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Facebook moves against hate speech, deletes 89 per cent volume


Social media platform, Facebook, has said 89 per cent of hate speech are being detected and deleted by it before complaints arise.

Besides, it said actions taken on suicide and self-injury contents increased by 40 per cent, adding that some 8.8 million drug-related posts were obliterated earlier in the year, doubling the figure of the last quarter of 2009.

The technology company made the revelations yesterday while releasing its May 2020 Community Standards Enforcement Report.

Unveiling the document in a newsroom post, the Vice President, Integrity, Guy Rosen, said the organisation had in the last few years built tools, teams and technologies to protect electoral interference, spread of misinformation safeguard against harm.

He said: “So when the COVID-19 crisis emerged, we had the tools and processes in place to move quickly, and we were able to continue finding and removing content that violates our policies. When we temporarily sent our content reviewers home due to the COVID-19 pandemic, we increased our reliance on these automated systems and prioritised high-severity content for our teams to review in order to continue to keep our apps safe during this time.”


The report, Rosen added, includes only data for the period, and does not reflect the full impact of the changes the company made during the pandemic.

The official went on: “We anticipate we’ll see the impact of those changes in our next report, and possibly beyond, and we will be transparent about them. For example, for the past seven weeks, we couldn’t always offer the option to appeal content decisions and account removals, so we expect the number of appeals to be much lower in our next report.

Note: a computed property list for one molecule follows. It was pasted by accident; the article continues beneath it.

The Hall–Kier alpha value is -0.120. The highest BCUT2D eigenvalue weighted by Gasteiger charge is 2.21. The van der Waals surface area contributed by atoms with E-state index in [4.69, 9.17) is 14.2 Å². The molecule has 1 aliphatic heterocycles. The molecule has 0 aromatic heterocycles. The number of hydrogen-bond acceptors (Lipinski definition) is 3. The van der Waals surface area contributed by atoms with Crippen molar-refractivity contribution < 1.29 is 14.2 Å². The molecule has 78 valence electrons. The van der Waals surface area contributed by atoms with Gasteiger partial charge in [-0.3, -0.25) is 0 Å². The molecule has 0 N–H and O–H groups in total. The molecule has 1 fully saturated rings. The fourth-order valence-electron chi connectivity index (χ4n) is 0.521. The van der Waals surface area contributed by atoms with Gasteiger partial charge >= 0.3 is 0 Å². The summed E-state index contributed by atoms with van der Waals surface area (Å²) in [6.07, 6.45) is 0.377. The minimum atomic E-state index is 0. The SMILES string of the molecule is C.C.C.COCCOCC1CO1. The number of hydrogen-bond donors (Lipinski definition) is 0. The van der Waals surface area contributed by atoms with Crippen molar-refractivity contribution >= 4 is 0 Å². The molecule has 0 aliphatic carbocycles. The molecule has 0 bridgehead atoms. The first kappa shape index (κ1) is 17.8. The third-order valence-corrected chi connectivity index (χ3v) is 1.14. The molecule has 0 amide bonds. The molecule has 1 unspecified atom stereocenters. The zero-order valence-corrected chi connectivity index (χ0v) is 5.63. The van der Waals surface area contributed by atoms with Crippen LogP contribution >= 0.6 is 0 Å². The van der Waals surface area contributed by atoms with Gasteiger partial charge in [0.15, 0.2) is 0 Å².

“We also prioritised removing harmful content over measuring our efforts, so we may not be able to calculate the prevalence of violating content during this time. Today’s report shows the impact of advancements we’ve made in the technology we use to proactively find and remove violating content.”

Furthermore, he said the platform expanded its proactive detection technology for hate speech to more languages, and improved existing detection systems.

On Instagram, the vice president pointed out that Facebook made “improvements to our text and image matching technology to help find more suicide and self-injury contents.”

He submitted that the advancements in technology “for finding and removing content similar to existing violations in our databases helped the company take down more child nudity and sexual exploitative contents on Facebook and Instagram.”

Over the last six months, Rosen said Facebook had deplored more technology to prioritise content for its teams to review based on factors like virality and severity, among others.


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